By Gina Lee
Investing.com – Oil was down Friday morning in Asia, continuing Thursday’s 3% drop, as the number of COVID-19 cases in India remains near record highs and fuel demand worries continue. Meanwhile, a key network in the U.S. resumed operations after an almost weeklong closure.
fell 0.42% to $66.77 by 12:22 PM ET (4:22 AM GMT) and were down 0.33% to $63.61.
The black liquid’s drop came despite the International Energy Agency (IEA)’s forecast earlier in the week that the demand for crude oil is outpacing supply.
The number of COVID-19 cases in India, the world’s third-largest importer, topped 23.7 million cases as of May 14, according to Johns Hopkins University data.
Meanwhile, in the U.S. there were further signs that the country’s economic recovery from COVID-19 is on track, with for the week falling to a 14-month low of 473,000. U.S. inflation data for April, including the , released earlier in the week was also higher than expected.
A slowdown in commodities’ recent rally is also on investors’ minds.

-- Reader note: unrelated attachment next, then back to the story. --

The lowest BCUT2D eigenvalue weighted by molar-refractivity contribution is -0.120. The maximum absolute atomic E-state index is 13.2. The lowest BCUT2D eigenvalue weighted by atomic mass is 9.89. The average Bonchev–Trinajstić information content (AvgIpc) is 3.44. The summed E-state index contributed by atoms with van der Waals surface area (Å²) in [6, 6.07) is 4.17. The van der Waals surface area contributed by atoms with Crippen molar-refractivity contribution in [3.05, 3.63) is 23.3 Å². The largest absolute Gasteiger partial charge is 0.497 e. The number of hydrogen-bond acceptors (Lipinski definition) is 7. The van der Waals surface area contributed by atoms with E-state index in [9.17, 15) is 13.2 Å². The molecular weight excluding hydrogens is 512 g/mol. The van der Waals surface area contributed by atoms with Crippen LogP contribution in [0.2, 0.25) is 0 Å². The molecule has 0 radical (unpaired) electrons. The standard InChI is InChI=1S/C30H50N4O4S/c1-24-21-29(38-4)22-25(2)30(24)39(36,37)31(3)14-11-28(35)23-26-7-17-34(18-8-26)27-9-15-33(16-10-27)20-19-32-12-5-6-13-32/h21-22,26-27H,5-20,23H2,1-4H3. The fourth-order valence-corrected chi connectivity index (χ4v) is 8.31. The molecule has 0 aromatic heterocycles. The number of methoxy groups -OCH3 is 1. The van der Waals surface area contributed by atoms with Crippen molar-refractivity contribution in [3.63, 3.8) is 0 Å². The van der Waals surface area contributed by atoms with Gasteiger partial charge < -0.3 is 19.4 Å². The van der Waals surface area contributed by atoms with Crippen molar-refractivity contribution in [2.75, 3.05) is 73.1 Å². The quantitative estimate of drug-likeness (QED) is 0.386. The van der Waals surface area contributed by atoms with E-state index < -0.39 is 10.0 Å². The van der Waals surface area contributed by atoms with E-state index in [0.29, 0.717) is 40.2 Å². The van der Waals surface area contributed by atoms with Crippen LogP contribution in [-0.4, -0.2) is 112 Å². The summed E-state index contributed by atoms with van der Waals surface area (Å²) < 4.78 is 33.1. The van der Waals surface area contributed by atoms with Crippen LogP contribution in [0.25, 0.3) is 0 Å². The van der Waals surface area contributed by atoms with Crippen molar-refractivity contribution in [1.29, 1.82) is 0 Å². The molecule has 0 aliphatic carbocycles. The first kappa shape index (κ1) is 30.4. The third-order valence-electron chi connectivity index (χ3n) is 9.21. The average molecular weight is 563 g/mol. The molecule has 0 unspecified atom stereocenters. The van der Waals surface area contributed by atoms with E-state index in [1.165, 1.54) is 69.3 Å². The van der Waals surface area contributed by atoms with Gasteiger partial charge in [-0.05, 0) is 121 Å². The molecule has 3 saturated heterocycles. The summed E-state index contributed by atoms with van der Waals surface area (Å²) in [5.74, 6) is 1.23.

“The commodity supercycle rally just hit a hard stop and the energy market doesn’t know what to make of Wall Street’s fixation over inflation and the slow flattening of the curve in India,” Edward Moya, senior market analyst at OANDA.
On the supply side, Colonial Pipeline said on Thursday that it is slowly restarting its entire pipeline system after being hit by a cyber-attack during the previous week. Although U.S. President Joe Biden reassured motorists that fuel supplies should start returning to normal during the weekend, more filling stations in the South East U.S. ran out of gasoline.
OANDA’s Moyes remains optimistic, however.
“The crude demand story is still upbeat for the second half of the year and that should prevent any significant dips in oil prices,” he said.
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